A former labor minister and novelist from the governing party was decisively elected president of Costa Rica in a runoff on Sunday, holding off an evangelical Christian singer who had built an upstart campaign in part on his opposition to same-sex marriage. With ballots from most polling stations counted, the former minister, Carlos Alvarado Quesada, won three-fifths of the vote, while his opponent, Fabricio Alvarado Muñoz, received the rest, according to the federal election authorities. The overwhelming victory defied polls in recent weeks that showed the candidates locked in a statistical dead heat or Mr. Alvarado Muñoz with a lead.
The Egyptian president, Abdel Fatah al-Sisi, is expected to declare a landslide victory after an election in which his only challenger was a supporter of his rule. Preliminary results released last Thursday indicated that roughly 40% of the electorate turned out to vote, with 92% choosing Sisi. On Friday, this was revised to 42%, with Sisi securing 96.9% of valid votes, exactly the same as his last electoral victory in 2014. Mousa Mostafa Mousa, the alternative name on the ballot, whose party previously endorsed Sisi, initially came in third place to spoiled ballots, but was later awarded 3.1% of the vote. Friday’s unexplained revision suggested there were no spoiled ballots at all. Official results were due to be released on Monday afternoon.
The election ads were both urgent and familiar: If residents didn’t vote for Hungarian Prime Minister Viktor Orban’s party, Europe would be swamped with migrants. Pushed in billboards and Facebook ads, the campaign fell flat during local elections in this small town in the Hungarian heartland, once fiercely loyal to Mr. Orban, who built barbed-wire fences to keep out migrants at the height of Europe’s 2015 refugee crisis. “I am tired of this topic,” said pensioner Zoltanne Egressy, among the 58% of voters who backed the opposition at the polls in February, delivering a shock defeat to the internationally renowned politician on his home turf. “There is nobody at the border!”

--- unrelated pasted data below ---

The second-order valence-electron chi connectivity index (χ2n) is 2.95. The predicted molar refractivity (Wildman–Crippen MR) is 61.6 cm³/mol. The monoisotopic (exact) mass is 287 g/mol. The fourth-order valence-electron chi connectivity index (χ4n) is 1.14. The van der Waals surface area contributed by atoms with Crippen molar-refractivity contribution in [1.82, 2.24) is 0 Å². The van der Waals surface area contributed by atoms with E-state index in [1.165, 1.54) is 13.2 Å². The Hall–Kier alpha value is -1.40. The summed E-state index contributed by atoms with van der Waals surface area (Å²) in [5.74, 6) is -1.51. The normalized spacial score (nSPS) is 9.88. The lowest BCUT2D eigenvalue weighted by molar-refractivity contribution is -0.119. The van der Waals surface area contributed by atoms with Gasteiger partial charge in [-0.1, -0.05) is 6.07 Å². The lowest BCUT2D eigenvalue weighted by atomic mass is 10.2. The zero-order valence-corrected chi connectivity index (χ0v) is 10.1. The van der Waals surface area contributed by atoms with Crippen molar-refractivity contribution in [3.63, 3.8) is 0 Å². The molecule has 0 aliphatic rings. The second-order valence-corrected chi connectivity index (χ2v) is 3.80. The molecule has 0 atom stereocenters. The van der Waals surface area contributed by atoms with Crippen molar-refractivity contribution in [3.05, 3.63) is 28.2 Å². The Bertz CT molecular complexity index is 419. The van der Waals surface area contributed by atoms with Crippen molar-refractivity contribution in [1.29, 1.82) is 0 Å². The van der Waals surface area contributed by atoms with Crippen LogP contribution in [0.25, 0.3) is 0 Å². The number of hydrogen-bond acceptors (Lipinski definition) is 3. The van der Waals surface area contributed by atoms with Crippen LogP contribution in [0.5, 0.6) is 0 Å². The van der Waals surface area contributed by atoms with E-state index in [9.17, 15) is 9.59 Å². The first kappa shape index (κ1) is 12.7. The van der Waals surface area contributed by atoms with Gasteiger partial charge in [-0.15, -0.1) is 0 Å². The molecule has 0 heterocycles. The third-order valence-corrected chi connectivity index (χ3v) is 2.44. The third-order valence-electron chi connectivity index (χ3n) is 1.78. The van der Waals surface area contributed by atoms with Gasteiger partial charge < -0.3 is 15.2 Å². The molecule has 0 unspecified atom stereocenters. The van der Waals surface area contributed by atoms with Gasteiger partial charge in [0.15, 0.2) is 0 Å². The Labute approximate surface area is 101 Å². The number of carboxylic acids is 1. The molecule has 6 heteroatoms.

Voting appeared to be peaceful on Saturday in Sierra Leone’s runoff presidential election, which had been delayed by a few days after a court challenge of the first round.Turnout in the West African nation was lower than in the first round on March 7. Security was tight and many streets were quiet for the holiday weekend. The winner of the runoff will be tasked with helping Sierra Leone continue to rebuild after the devastating 2014-2016 Ebola epidemic as well as a deadly mudslide in August that claimed some 1,000 lives in the capital, Freetown. The runoff vote had been set for Tuesday but was delayed after a ruling party member filed a court challenge alleging irregularities in the first round and a temporary injunction was issued, stalling preparations. The high court lifted the injunction early this week and the election commission asked for a few more days to prepare.
The Zimbabwe Electoral Commission could in the long-term introduce closed-circuit television cameras inside polling stations to help reduce post-election disputes. Countries like Russia use that technology, and electronic ballot boxes that count votes on casting to engender greater transparency. The cameras are mounted near polling booths and outside election centres. Zec Chairperson Justice Priscilla Chigumba, who observed Russia’s national polls two weeks ago, said the Commission was exploring the possibility of introducing CCTV after this year’s harmonised elections.
Election officials and voting advocates alike welcome the appropriation of the remaining $380 million authorization from Help America Vote Act (HAVA) to help fund states’ efforts to enhance voting systems security. But, as WIRED wrote “[o]bservers note, though, that the HAVA money has crucial drawbacks and limitations. Both the spending bill and HAVA allow states to use the money for a broad range of election system-related projects, so there’s no guarantee it will go toward critical defense upgrades. And the way HAVA allocates money means not every state will wind up with enough to meet their need. “This is a great first step, but it’s not going to solve the problem,” said Verified Voting President Marian Schneider, “[j]ust the heightened awareness of what is the threat model and what are best practices for dealing with that threat model makes me hopeful and optimistic that those steps will be taken. But I would like to see the vulnerable systems replaced, and the clock is ticking. The farther we get into the year, the less likely it is. That’s just a reality.”